It’s the infamous copywriting question that always comes up.
When people ask me what I do for a living, so many assume that I work in the legal business when I tell them I’m a “copywriter”. Now, I just follow it up with “copywriting as in sales writing, not copyright as in giving legal license to intellectual property.”
So if you’re one of those people who didn’t know the difference until now, fret not because you are not even close to alone!
In fact, it doesn’t even make sense to say “copyrighter” because it’s not a word! Ok, rant aside…
Copywriting vs Copyright: What’s the Difference?
Copywriting and copyright are two totally different things.
The definition of copywriting is the profession of writing sales copy done by a person called a copywriter. Of course, people who are not exclusively copywriters can write copy, too—in fact, I encourage it! 😃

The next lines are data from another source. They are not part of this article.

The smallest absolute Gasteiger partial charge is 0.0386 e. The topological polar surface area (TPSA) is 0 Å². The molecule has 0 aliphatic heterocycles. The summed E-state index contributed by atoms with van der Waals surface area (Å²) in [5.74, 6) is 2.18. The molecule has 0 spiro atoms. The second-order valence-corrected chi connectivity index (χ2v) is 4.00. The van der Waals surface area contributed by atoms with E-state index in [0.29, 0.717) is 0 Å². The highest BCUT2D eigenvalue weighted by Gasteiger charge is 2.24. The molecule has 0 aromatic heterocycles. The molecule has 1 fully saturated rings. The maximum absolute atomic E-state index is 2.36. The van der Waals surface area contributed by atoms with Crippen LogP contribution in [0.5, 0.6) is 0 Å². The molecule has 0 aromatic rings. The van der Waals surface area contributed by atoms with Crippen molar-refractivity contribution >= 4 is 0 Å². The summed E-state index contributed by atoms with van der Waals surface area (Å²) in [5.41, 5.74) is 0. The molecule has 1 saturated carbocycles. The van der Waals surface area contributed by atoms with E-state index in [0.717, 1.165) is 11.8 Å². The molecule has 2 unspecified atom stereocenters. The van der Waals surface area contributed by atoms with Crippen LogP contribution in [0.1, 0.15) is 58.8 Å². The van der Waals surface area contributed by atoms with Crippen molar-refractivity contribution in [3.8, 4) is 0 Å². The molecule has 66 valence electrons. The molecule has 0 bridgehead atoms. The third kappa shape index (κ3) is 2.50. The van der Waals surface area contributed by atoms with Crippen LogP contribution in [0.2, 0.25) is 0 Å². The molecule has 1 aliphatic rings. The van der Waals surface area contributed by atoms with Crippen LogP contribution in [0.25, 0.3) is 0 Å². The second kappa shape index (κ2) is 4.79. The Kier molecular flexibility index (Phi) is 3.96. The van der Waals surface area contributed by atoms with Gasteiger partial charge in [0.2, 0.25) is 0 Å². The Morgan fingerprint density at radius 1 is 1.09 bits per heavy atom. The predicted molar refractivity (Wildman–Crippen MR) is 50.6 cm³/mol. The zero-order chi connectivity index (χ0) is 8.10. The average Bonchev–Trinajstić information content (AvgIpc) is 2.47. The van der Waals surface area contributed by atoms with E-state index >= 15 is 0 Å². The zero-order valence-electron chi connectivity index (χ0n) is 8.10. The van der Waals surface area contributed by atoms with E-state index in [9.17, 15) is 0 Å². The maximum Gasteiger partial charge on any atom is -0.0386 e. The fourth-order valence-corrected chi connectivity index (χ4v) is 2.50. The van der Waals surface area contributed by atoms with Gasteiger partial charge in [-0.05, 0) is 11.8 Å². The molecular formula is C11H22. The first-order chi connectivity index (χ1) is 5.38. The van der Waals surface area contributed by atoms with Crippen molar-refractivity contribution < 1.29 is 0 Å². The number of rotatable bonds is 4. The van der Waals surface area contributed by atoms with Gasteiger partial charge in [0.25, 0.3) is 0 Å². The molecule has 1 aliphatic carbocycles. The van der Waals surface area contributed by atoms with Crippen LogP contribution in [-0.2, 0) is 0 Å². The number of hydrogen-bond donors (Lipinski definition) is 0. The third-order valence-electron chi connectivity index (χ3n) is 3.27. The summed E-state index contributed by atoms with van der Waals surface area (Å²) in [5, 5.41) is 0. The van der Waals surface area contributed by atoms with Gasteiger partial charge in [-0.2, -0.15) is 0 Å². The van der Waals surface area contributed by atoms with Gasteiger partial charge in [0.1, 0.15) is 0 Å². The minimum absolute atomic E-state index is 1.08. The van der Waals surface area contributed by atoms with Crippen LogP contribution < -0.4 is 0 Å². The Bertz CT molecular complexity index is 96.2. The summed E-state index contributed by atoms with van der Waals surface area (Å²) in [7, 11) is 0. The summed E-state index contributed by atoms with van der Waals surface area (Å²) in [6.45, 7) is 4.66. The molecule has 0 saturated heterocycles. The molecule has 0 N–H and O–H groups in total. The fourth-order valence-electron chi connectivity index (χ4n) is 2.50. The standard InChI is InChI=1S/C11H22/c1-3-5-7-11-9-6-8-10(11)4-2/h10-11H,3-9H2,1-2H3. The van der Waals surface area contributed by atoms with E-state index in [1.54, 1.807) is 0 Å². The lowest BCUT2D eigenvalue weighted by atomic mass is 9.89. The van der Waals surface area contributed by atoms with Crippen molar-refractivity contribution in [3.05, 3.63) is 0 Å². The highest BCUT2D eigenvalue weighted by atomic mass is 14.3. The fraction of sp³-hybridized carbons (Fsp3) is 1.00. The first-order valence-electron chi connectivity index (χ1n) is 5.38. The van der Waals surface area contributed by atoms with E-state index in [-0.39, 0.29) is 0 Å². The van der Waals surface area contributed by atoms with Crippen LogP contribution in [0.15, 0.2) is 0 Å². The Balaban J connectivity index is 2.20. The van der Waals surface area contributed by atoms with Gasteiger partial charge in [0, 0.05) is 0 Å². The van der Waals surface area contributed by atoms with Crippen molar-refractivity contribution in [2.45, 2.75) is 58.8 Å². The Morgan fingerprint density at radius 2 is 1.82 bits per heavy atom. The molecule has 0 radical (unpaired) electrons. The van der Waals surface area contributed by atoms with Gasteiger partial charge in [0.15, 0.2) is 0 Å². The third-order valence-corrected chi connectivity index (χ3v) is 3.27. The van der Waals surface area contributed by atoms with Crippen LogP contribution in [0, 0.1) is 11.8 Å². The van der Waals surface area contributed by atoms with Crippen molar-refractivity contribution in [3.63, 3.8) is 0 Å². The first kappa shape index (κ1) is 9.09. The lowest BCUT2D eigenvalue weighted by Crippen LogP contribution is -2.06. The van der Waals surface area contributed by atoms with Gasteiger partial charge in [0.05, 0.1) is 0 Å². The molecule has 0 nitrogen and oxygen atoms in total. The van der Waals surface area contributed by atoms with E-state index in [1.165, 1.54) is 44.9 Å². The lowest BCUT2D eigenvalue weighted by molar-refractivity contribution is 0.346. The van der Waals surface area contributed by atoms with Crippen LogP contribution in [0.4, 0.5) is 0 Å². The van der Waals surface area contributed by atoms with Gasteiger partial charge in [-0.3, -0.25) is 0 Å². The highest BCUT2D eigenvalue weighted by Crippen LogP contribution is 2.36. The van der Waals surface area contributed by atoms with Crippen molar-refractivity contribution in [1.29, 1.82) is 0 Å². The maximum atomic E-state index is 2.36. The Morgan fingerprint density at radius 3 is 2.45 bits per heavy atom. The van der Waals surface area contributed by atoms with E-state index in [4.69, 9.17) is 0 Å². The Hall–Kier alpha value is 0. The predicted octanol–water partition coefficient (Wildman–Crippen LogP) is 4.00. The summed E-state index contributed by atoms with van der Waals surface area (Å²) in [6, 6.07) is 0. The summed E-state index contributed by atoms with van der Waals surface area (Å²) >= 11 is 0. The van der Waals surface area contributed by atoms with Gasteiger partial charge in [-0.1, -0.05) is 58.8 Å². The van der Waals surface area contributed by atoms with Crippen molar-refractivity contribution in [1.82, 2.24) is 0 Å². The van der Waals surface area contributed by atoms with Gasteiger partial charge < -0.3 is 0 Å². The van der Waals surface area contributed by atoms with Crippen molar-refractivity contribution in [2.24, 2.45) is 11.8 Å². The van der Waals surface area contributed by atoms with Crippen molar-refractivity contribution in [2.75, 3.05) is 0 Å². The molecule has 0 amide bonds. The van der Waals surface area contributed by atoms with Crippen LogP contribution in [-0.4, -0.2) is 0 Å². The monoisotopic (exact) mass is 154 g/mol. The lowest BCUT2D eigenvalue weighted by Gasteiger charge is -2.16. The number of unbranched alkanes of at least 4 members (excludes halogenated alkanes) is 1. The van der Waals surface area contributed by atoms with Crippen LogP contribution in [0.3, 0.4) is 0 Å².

Copyright is the legal right to make copies of intellectual property, like art or music, for a limited period of time. It’s granted by the U.S. Copyright Office, usually via the site https://www.copyright.gov/. Something that’s been copyrighted will have this © symbol next to it.
Examples of Copywriting vs Copyright
Examples of copywriting include text and design on advertisements, product descriptions, headlines, email subject lines, sales pages, mailer brochures, some articles and much much more.
Copyright laws protect writing, songs or musical works, movies, architecture and computer software to name a few things.
Copyright laws do not protect facts, ideas, domain names, names, slogans, or titles.
There you have it, folks.
When someone says they work as a copywriter, you can be confident they mean they write sales copy for a living. If someone says they work for the U.S. Copyright Office, they are likely in the business of granting copyright protection.
Do you have any funny stories about mixing up the meaning of copywriting? Let me hear ’em in the comments!